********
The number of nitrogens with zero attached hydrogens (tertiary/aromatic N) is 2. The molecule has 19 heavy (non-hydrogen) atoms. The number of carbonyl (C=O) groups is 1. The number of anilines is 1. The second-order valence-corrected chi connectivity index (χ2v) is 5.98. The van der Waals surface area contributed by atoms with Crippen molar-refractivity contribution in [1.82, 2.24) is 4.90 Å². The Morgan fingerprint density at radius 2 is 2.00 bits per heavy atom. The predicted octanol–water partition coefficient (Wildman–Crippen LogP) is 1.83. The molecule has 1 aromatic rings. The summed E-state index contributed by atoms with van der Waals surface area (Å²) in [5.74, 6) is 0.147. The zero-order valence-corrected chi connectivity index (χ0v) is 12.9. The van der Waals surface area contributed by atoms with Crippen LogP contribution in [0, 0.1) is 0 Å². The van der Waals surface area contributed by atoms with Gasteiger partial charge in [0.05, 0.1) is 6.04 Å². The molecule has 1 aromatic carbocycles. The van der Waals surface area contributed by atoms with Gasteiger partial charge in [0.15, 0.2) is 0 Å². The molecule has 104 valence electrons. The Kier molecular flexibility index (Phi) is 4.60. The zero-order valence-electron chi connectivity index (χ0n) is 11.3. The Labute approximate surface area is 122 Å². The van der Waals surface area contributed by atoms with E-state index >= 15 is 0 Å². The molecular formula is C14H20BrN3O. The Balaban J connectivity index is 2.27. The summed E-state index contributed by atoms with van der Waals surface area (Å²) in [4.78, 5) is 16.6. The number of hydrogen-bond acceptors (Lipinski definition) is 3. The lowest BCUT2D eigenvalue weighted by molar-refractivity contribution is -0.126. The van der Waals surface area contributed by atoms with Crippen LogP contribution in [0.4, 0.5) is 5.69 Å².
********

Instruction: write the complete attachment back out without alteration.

The number of nitrogens with zero attached hydrogens (tertiary/aromatic N) is 2. The molecule has 19 heavy (non-hydrogen) atoms. The number of carbonyl (C=O) groups is 1. The number of anilines is 1. The second-order valence-corrected chi connectivity index (χ2v) is 5.98. The van der Waals surface area contributed by atoms with Crippen molar-refractivity contribution in [1.82, 2.24) is 4.90 Å². The Morgan fingerprint density at radius 2 is 2.00 bits per heavy atom. The predicted octanol–water partition coefficient (Wildman–Crippen LogP) is 1.83. The molecule has 1 aromatic rings. The summed E-state index contributed by atoms with van der Waals surface area (Å²) in [5.74, 6) is 0.147. The zero-order valence-corrected chi connectivity index (χ0v) is 12.9. The van der Waals surface area contributed by atoms with Crippen LogP contribution in [0, 0.1) is 0 Å². The van der Waals surface area contributed by atoms with Gasteiger partial charge in [0.05, 0.1) is 6.04 Å². The molecule has 1 aromatic carbocycles. The van der Waals surface area contributed by atoms with Gasteiger partial charge in [0.15, 0.2) is 0 Å². The molecule has 104 valence electrons. The Kier molecular flexibility index (Phi) is 4.60. The zero-order valence-electron chi connectivity index (χ0n) is 11.3. The Labute approximate surface area is 122 Å². The van der Waals surface area contributed by atoms with E-state index >= 15 is 0 Å². The molecular formula is C14H20BrN3O. The Balaban J connectivity index is 2.27. The summed E-state index contributed by atoms with van der Waals surface area (Å²) in [4.78, 5) is 16.6. The number of hydrogen-bond acceptors (Lipinski definition) is 3. The lowest BCUT2D eigenvalue weighted by molar-refractivity contribution is -0.126. The van der Waals surface area contributed by atoms with Crippen LogP contribution in [0.4, 0.5) is 5.69 Å².